Don't even think about itPolitical adventurism to scrap secularism and federalism will backfire.
It is no secret that Prime Minister KP Sharma Oli is sceptical about federalism and secularism. The cat is out of the bag yet again, this time through what could be termed a formal attempt at relinquishing the two fundamental tenets of the 2015 Constitution of Nepal. On Saturday, during the CPN-UML’s Central Committee meeting, youth leader Mahesh Basnet proposed reviewing the constitutional provisions of federalism and secularism, claiming that the party chair—Prime Minister Oli—had agreed to hold deliberations on the proposal.
That such a proposal was made by Basnet, who is considered to be Oli’s handyman, should be of concern. This is not to undermine the agency of a youth leader elected by the people; but there is no reason not to believe that his proposal could be a way of testing the waters: If the public reacts disapprovingly, Basnet’s statements could be passed off as just another personal opinion of a youth leader who is controversy’s favourite child, and who does not represent the party; if the public shows some interest in Basnet’s statements, it could be taken up further and mainstreamed in the party’s ideological standpoint in the run up to the upcoming elections.
No matter how abominable it sounds, Basnet’s proposal should have been expected. After all, Oli’s favouritism of political Hinduism is also pretty well known, as is evident in his attempts to project a fictional Ayodhya in Chitwan and his enthusiasm to install a jalhari in Pashupati, among others. No one is asking Oli to cage his religious beliefs in the private domain altogether; but he is expected, as the head of the executive, to keep away from practices that blatantly display his bias towards one particular religion and stick to the principles of secularism, as envisaged by the constitution.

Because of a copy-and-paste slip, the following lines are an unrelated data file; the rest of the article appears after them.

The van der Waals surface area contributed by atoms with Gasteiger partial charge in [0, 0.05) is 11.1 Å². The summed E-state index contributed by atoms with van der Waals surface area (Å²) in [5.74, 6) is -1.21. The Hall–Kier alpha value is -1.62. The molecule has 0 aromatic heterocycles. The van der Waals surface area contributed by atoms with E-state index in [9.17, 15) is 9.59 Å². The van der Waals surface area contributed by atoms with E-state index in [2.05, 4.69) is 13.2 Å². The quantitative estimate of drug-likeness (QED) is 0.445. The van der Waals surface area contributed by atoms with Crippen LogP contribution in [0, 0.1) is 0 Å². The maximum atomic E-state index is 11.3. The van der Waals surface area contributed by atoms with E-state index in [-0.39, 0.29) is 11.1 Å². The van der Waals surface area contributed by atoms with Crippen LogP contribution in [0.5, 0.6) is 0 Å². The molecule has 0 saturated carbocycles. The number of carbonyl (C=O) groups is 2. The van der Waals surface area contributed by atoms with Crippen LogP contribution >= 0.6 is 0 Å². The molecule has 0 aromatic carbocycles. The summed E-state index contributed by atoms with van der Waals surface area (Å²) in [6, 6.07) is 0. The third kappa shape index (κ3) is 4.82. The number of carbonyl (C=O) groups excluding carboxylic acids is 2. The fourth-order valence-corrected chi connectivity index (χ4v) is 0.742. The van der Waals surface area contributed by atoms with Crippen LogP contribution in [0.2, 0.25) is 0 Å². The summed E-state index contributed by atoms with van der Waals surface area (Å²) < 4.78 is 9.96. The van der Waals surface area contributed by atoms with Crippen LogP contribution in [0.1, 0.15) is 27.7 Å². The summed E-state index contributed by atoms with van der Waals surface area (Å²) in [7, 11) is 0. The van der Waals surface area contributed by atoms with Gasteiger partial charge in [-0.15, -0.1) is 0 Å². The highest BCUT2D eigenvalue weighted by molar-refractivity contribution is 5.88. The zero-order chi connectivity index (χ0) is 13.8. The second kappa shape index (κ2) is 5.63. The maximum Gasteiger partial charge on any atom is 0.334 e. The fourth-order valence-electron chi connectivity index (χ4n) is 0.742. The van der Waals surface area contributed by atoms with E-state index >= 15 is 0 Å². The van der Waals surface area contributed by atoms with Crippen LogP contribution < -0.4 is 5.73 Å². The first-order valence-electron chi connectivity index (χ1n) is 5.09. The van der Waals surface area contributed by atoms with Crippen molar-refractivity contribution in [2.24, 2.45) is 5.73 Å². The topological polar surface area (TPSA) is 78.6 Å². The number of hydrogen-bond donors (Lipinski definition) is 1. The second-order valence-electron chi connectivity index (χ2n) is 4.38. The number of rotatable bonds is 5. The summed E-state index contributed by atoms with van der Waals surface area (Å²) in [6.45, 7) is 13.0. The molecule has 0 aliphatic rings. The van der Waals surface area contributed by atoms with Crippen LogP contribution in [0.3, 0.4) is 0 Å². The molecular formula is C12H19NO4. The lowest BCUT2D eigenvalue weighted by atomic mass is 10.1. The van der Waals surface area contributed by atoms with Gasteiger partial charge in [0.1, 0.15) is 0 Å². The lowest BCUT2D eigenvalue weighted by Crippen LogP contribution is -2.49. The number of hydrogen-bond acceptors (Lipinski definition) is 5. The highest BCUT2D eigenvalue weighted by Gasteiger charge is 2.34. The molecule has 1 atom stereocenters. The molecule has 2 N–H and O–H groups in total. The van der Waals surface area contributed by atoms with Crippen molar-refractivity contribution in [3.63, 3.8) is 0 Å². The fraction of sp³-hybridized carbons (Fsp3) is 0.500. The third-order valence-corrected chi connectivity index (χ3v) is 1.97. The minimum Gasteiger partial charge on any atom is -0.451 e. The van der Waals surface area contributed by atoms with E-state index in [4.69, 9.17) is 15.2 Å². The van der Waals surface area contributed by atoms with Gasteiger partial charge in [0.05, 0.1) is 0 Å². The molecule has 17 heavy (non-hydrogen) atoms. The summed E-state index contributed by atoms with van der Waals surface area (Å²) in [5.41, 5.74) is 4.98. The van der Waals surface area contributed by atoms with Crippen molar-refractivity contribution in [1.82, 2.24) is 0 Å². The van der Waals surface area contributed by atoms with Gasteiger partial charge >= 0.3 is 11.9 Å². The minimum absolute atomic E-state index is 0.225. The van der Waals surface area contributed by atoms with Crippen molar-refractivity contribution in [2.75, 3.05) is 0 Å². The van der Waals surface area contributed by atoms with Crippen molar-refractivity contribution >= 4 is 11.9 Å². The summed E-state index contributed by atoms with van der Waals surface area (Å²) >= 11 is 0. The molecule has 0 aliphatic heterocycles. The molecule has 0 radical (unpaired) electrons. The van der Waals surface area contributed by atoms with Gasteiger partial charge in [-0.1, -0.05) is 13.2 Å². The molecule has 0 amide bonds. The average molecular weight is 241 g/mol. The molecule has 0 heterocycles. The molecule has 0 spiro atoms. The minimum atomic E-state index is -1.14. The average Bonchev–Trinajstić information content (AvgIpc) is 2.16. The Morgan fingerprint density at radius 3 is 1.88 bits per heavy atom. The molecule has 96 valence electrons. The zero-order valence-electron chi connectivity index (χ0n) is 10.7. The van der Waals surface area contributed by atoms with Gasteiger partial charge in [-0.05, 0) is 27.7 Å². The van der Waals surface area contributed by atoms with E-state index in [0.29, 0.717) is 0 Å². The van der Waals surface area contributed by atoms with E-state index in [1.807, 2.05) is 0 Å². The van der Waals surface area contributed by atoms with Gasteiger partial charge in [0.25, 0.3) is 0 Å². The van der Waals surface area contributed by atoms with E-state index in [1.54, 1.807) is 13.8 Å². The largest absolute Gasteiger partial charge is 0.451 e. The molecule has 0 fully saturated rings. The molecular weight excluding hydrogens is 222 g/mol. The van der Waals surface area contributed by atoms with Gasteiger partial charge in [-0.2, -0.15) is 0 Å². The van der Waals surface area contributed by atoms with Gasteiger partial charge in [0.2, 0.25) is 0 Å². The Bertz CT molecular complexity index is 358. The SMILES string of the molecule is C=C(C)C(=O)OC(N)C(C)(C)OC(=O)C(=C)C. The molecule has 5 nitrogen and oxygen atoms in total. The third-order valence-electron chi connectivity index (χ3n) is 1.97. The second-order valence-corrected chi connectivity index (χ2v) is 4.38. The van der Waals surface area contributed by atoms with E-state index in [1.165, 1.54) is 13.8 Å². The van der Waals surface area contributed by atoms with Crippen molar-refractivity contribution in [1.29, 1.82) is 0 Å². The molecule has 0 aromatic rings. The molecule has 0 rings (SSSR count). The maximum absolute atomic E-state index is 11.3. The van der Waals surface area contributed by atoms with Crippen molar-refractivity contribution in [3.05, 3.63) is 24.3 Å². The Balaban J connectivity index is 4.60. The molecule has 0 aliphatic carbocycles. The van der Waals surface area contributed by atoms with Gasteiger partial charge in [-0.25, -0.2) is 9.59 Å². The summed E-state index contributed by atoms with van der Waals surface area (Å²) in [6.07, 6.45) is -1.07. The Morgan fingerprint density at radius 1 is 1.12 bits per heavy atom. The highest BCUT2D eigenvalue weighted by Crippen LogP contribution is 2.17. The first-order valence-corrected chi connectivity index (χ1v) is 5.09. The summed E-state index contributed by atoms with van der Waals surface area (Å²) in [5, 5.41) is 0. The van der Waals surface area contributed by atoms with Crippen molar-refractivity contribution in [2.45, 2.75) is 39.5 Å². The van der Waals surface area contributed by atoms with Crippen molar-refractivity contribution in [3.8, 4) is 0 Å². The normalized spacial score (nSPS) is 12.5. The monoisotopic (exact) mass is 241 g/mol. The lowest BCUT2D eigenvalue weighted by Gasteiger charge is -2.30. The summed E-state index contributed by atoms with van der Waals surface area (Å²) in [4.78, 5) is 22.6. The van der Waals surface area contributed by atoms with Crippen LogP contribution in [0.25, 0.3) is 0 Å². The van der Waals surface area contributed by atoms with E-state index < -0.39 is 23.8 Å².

Secularism is based on the premise that people belonging to various religions, as well as those who do not commit to any religion, can co-exist without any hierarchy. Rather than push religion out of public life altogether, all faiths are expected to be treated as equal while maintaining what political thinker Rajeev Bhargava calls a ‘principled distance’. That should be no problem to anyone who is committed to the fundamental tenets of democracy.
When Oli came to power through the first federal elections held under the new constitution, he was expected to honour the fundamental tenets of the supreme document. Federalism was adopted in Nepal at a historical juncture when people belonging to various parts of the country started to become vocal about their exclusion by a centralist state. Despite the various challenges that it faces, including the huge maintenance cost, federalism has played a central role in the devolution of power, providing people with the authority to address their governance and development concerns locally or provincially. Oli’s abhorrence of federalism, though, has not waned a bit over the years.
Oli is in no position to tamper with the constitution at the moment, given his minority position in the political sphere; but it won’t be a surprise if he campaigns fervently for scrapping federalism and secularism in the upcoming elections as a last resort to return to power. It will be nothing short of an attempt to undo the gains made in the past decade and a half towards turning Nepal into a more equitable, just and tolerant democracy. Oli and his comrades would do well to understand that their political adventurism to scrap secularism and federalism will backfire, and take away whatever little remains of their political legacy.